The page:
Our treatment process includes an intake procedure which allows us to better get to know our patients. This may be followed by a variety of tests and examinations to determine not only what needs treatment but how best to treat both the person and their condition.
This thorough intake process allows us to learn your unique circumstances and apply them into context collectively, with physical examination and laboratory analysis.
It has been said that a doctor’s best medical reference sits across from them. The opportunity to listen and hear empowers both patient and physician.
Physical examinations may be undertaken in order to screen and evaluate findings from each of the body’s systems, or may be undertaken with a specific focus on a given concern.
Examinations include evaluations of vitals – such as blood pressure, oxygenation levels, pulse rates, weight and body temperature – as well as the condition or state of neurological, ear, nose and throat, cardiopulmonary, abdominal, genitourinary, musculoskeletal and vascular systems.
Laboratory analysis is employed to measure baselines, establish treatment protocols and evaluate progress. Lab assessments include blood tests, food allergy and sensitivity tests, skin allergy tests, salivary hormone tests and gastric pH test as well as urinalysis and stool analysis.
Standard blood tests are employed to measure inflammatory status, immune function, organ systems, nutritional status, hormone levels and cardiovascular health. Food allergy and sensitivity tests evaluate for food-borne triggers to disease. Skin allergy tests determine air-borne triggers and guide desensitization care. Salivary tests are used to establish baselines in reproductive, stress and pituitary hormones. Gastric pH tests measure stomach acid levels, especially pertinent to digestive and assimilation concerns. Urinalysis serves as a screening tool to investigate urinary tract infections and renal disease. Stool analysis can be applied to identify parasites, assess for inflammation or blood loss and analyze the digestive process.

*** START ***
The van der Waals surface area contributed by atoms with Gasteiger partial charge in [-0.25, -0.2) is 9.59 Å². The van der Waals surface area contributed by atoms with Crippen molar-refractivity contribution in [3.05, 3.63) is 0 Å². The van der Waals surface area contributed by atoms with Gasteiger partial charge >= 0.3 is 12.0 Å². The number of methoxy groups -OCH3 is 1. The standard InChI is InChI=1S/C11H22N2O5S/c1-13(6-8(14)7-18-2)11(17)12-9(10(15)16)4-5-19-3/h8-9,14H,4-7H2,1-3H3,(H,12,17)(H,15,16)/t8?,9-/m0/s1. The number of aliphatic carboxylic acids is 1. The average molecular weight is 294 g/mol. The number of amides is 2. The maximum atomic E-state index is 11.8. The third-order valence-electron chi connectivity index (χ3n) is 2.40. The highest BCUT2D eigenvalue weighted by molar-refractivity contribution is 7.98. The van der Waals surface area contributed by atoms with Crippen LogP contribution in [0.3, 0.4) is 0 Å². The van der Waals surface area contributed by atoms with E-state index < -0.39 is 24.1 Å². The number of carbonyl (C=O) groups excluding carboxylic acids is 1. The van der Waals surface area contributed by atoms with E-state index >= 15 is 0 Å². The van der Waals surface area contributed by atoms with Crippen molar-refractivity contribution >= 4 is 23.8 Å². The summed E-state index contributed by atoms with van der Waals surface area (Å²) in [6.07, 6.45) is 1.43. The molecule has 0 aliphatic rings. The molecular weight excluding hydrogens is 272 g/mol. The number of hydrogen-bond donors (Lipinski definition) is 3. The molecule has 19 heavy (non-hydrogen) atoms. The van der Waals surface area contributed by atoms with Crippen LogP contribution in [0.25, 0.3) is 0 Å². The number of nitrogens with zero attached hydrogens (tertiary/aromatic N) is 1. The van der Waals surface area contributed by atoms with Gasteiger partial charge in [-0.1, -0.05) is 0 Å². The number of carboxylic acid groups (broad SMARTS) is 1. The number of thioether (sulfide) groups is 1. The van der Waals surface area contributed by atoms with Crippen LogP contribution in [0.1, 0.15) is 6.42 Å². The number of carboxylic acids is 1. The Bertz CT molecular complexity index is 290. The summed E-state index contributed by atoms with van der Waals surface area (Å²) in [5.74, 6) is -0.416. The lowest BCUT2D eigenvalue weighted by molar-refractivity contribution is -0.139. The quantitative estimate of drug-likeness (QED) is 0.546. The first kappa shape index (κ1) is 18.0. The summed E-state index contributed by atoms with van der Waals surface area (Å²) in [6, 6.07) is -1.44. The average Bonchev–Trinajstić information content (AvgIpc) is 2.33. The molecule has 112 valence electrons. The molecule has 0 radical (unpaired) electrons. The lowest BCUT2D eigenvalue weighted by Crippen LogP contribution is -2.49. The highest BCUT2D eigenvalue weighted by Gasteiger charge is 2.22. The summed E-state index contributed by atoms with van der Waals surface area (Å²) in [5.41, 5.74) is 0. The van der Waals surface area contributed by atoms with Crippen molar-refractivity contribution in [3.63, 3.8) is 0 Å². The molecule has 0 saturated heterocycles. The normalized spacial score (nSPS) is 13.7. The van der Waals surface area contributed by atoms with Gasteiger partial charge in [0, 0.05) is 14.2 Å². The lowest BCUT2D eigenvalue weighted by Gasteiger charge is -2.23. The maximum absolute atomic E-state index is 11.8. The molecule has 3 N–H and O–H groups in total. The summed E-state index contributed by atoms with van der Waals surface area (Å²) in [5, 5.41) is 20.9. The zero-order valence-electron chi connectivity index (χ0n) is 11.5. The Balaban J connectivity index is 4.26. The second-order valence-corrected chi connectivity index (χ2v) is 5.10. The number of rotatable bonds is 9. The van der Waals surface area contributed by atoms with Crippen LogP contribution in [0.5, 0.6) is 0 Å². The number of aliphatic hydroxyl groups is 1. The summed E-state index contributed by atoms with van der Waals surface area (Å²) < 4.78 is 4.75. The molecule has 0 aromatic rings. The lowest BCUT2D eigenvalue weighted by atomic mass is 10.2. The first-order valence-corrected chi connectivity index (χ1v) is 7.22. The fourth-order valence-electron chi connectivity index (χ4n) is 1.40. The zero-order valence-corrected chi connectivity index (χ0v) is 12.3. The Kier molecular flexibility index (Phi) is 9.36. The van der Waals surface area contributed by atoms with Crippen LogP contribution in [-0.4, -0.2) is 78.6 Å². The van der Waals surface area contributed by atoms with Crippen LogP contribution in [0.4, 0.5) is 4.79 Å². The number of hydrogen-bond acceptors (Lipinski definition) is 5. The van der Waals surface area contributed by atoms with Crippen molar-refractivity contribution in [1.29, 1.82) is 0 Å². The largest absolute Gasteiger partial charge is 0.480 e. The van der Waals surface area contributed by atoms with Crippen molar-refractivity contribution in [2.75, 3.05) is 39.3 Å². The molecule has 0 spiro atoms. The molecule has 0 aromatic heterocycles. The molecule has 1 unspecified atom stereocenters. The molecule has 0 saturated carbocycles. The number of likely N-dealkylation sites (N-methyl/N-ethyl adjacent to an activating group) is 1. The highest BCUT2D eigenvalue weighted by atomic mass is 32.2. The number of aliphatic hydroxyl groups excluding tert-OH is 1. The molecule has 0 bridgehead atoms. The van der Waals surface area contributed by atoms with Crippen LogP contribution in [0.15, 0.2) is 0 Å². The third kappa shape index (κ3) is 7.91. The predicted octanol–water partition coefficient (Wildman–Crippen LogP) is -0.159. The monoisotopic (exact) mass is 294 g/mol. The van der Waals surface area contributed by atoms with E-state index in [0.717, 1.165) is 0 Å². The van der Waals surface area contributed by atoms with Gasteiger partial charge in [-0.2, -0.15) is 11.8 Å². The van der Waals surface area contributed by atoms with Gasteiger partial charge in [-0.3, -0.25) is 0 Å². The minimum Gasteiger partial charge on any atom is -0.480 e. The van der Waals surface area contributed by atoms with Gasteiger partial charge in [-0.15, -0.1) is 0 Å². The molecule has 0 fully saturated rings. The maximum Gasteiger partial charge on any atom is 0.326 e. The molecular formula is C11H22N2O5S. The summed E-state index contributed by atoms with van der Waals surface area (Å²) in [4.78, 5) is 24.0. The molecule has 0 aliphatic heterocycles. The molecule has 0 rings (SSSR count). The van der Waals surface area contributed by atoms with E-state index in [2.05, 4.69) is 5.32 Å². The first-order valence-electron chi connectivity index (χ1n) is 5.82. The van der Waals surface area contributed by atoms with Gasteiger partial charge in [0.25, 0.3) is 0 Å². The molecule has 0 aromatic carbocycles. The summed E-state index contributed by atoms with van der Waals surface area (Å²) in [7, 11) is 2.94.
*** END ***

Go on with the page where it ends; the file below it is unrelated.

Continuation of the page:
Laboratory analysis is applied from two perspectives: The disease model (known as abnormal findings) and the health model (known as optimal findings). The health model of analysis lends itself particularly well to preventative medicine.
The collection of objective data, when integrated with a patient’s medical history permits a more thorough understanding of health concerns and allows for an individualized care plan.
Care plans are patient-centered and individualized according to the findings of a thorough history, examination and laboratory evaluation. Therapies include:
We consider exercise regimes to be one of the most important stress-relieving strategies we employ at the Farnsworth Clinic, because this type of stress-management is available to nearly all of our patients. Furthermore, we tailor dietary corrections and sleep hygiene protocols (enhanced with botanical and nutritional medicines) to enable the body to cope with stresses more effectively. These are among the safest strategies for achieving what is certainly a critical part of healthy living.
Structure determines function. If a person’s spine or weight-bearing joints are misaligned, functions such as posture and gait are affected. Joints are intended for movement, thus moving joints shouldn’t hurt. Naturopathic manipulation strives to improve the normal range of motion of joints while carefully supporting their surrounding connective tissues.
We employ therapies such as ultrasound, electrical muscle stimulation, shortwave diathermy and traction to support joint manipulation. These therapies lend themselves well to the management of inflammation and spasms associated with acute injury, such as sprains and strains, as well as chronic conditions such as osteoarthritis
In neural therapy, local anesthetic and nutrient therapies are applied in order to manage acute and chronic pain.
Structure determines function. By correcting problems associated with feet, we improve function of related structures, such as gait. Orthotics also reduce the referral of ailments from feet to other parts of the body, such as knees and hips.